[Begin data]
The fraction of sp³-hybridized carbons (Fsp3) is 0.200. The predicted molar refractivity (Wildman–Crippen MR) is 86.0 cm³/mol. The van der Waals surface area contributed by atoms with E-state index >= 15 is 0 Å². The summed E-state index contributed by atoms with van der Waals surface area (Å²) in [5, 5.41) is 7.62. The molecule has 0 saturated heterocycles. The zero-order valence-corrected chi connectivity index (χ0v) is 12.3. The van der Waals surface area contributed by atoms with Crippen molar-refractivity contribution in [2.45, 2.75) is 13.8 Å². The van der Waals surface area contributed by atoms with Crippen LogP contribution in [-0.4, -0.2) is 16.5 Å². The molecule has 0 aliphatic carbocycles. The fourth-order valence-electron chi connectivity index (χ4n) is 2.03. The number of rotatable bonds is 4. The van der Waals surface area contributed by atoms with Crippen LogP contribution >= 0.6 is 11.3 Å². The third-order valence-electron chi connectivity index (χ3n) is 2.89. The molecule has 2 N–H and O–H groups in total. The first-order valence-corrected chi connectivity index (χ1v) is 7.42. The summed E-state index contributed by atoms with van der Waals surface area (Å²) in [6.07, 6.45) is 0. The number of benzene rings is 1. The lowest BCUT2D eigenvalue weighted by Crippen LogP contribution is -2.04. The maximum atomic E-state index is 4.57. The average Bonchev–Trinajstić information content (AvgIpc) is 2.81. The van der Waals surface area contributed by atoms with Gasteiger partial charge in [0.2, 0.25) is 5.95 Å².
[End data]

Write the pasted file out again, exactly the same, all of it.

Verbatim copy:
The fraction of sp³-hybridized carbons (Fsp3) is 0.200. The predicted molar refractivity (Wildman–Crippen MR) is 86.0 cm³/mol. The van der Waals surface area contributed by atoms with E-state index >= 15 is 0 Å². The summed E-state index contributed by atoms with van der Waals surface area (Å²) in [5, 5.41) is 7.62. The molecule has 0 saturated heterocycles. The zero-order valence-corrected chi connectivity index (χ0v) is 12.3. The van der Waals surface area contributed by atoms with Crippen molar-refractivity contribution in [2.45, 2.75) is 13.8 Å². The van der Waals surface area contributed by atoms with Crippen LogP contribution in [-0.4, -0.2) is 16.5 Å². The molecule has 0 aliphatic carbocycles. The fourth-order valence-electron chi connectivity index (χ4n) is 2.03. The number of rotatable bonds is 4. The van der Waals surface area contributed by atoms with Crippen LogP contribution >= 0.6 is 11.3 Å². The third-order valence-electron chi connectivity index (χ3n) is 2.89. The molecule has 2 N–H and O–H groups in total. The first-order valence-corrected chi connectivity index (χ1v) is 7.42. The summed E-state index contributed by atoms with van der Waals surface area (Å²) in [6.07, 6.45) is 0. The number of benzene rings is 1. The lowest BCUT2D eigenvalue weighted by Crippen LogP contribution is -2.04. The maximum atomic E-state index is 4.57. The average Bonchev–Trinajstić information content (AvgIpc) is 2.81. The van der Waals surface area contributed by atoms with Gasteiger partial charge in [0.2, 0.25) is 5.95 Å².